The Hackney Empire, 291 Mare Street, London E8 1EJ
Above - The Hackney Empire in August 2009 - Photo M.L.
The Hackney Empire was designed by the renowned Theatre Architect, Frank Matcham, and was built for Oswald Stoll next door to the Town Hall in Mare Street, Hackney. The Theatre opened on Monday the 9th of December 1901.
When the Theatre was originally commissioned it was designed to have also accommodated the Head Quarters of Stoll Theatres, complete with boardroom and offices, but after work had already begun on the building Stoll changed his mind and decided to build a West End flagship Theatre, the London Coliseum, instead. As a result Matcham had to redesign the Hackney Empire to exclude the HQ accommodation and reduce the frontage of the building.
Left - The Glorious Frank Matcham Auditorium of the Hackney Empire in 1988 - Courtesy Ted Bottle who says: 'You see the auditorium here in its Mecca colours. Mecca was very good in maintaining their theatre buildings but they had a most curious colour scheme. The auditorium resembles more of an opera house than a variety theatre.'
The Theatre eventually opened in 1901 with a twice nightly Music Hall and Variety policy with provisions for film projection and was built on a grand scale including a Grand Vestibule with a double staircase finished in marble, a lavish 1,500 seat auditorium with three balconies, and boxes at the rear of the Dress Circle and either side of the auditorium.
The ceiling of the auditorium was designed so that a section could be slid back to aid ventilation, much like the Victoria Palace, another of Matcham's Theatres.
The Building News and Engineering Journal reported on the Theatre's opening in their 13th of December 1901 edition saying:- 'The new Empire Theatre in Mare-street and the Grove, built from designs by Mr. Frank Matcham, was opened on Monday night. The main facade is carried out in Victorian design. The central portion contains the entrances to the stalls and grand circle, and over this is an open balcony with an arch over, springing from columns, and surmounted by a pediment with a figure holding aloft an arc light. This elevation is flanked by towers, crowned by terracotta domes, terminating with flambeaux. In the centre of the frontage is a grille of wrought iron containing the word "Empire", which is lighted at night by electricity.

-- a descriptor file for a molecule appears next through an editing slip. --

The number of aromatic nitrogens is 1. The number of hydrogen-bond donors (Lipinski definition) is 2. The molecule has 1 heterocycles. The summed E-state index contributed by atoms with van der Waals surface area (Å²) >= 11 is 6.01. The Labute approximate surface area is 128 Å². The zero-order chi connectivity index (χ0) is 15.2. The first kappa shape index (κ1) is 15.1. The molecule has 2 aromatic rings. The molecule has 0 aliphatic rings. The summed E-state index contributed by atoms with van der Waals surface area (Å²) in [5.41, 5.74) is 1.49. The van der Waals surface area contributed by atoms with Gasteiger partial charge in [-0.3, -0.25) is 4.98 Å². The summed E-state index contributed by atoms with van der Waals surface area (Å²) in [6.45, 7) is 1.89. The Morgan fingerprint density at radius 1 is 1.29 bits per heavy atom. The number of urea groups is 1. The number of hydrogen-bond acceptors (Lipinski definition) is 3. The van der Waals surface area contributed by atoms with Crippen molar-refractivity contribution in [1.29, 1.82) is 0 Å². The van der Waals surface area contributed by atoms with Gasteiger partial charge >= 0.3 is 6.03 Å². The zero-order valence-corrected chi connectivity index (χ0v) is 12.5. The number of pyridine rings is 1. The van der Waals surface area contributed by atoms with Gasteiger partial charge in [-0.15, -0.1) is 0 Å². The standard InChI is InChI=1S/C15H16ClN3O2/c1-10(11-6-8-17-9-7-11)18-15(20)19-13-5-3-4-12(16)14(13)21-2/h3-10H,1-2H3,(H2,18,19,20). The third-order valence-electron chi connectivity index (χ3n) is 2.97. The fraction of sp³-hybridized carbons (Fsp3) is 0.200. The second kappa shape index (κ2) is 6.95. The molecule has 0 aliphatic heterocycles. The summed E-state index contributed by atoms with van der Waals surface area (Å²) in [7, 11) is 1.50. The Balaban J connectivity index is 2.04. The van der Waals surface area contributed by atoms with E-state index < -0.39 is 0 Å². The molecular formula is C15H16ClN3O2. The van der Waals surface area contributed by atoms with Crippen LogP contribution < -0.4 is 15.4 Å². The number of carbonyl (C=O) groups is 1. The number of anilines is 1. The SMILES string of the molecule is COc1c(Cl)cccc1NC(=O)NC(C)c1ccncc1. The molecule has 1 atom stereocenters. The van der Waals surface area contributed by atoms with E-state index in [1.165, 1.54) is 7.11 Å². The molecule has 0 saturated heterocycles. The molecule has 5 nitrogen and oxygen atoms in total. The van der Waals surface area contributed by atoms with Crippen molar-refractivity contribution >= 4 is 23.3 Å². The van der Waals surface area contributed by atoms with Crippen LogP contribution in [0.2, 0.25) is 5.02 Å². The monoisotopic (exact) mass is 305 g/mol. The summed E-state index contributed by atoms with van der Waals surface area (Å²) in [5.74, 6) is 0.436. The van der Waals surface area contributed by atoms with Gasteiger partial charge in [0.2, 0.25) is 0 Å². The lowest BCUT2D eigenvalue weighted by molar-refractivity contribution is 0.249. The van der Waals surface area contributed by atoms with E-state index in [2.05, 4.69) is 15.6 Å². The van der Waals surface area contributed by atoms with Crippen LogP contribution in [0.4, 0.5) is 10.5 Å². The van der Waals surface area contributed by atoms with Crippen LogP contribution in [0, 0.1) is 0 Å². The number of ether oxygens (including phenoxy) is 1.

Right - The Hackney Empire's original Matcham Facade in a photograph taken in August 2009 - Photo M.L.
The elevation, towards the Grove is less elaborate. The doorways in the ground story of the front towers form the entrance to the pit-stalls and the exits from the stalls. In the centre, polished mahogany screens with swing-doors open into a lobby, and thence to the grand vestibule. This has a panelled ceiling and frieze, in which lunette windows are introduced and corresponding panels containing painted designs. The floor is laid with vitreous mosaics, and the walls are embellished by polished alabaster pilasters and dados. The staircase is a double one in white marble, and is flanked with alabaster balustrades with coloured cappings. The first flights of this double staircase meet on the landing overlooking the vestibule, and it is continued up through arched openings, the ceilings being divided into small panels, and studded with small electric lamps. Under the crushroom and between the stalls and pit-stall entrances is the smoking saloon...
Above - The wonderfully elaborate Matcham foyer of the Hackney Empire in August 2009 - Photo M.L.
...The decorations in the front portion of the theatre have been carried out by J. M. Boekbinder in Flemish Renaissance from the architect's designs, the colouring being in delicate tints, relieved with gold. On the walls panels are framed, containing paintings representing Eloquence, Grace, Tragedy, Comedy, and Music, the whole forming an elegant auditorium. The pit, gallery, and balcony are approached through wide fireproof entrances and staircases from the Grove...
Above - The Auditorium from the Stage of the Hackney Empire in 1988 - Courtesy Ted Bottle who says: 'Note the refreshment area at the back of the stalls - music hall going back to its origins?'
...The auditorium is one of the largest in the Metropolis, measuring 76ft. from curtain line to the back wall of pit, the width across the back of the pit being nearly 80ft. The ground floor is apportioned to fauteuils, stalls, and pit, the two former being fitted with tip-up seats, and the latter with continuous upholstered seating.
Right - The Auditorium and Stage of the Hackney Empire in 1988 - Courtesy Ted Bottle who says: 'The house tabs shown in the picture came from the Southampton Empire (now the Mayflower) but I think these have been replaced now.'
The floors are to be covered with thick Wilton carpet and cork carpets. The grand circle is fitted with wide curved rows of tip-up seating, and only seven rows are required to seat 300 people. The cantilever principle having been adopted, no columns intervene between the audience and the stage.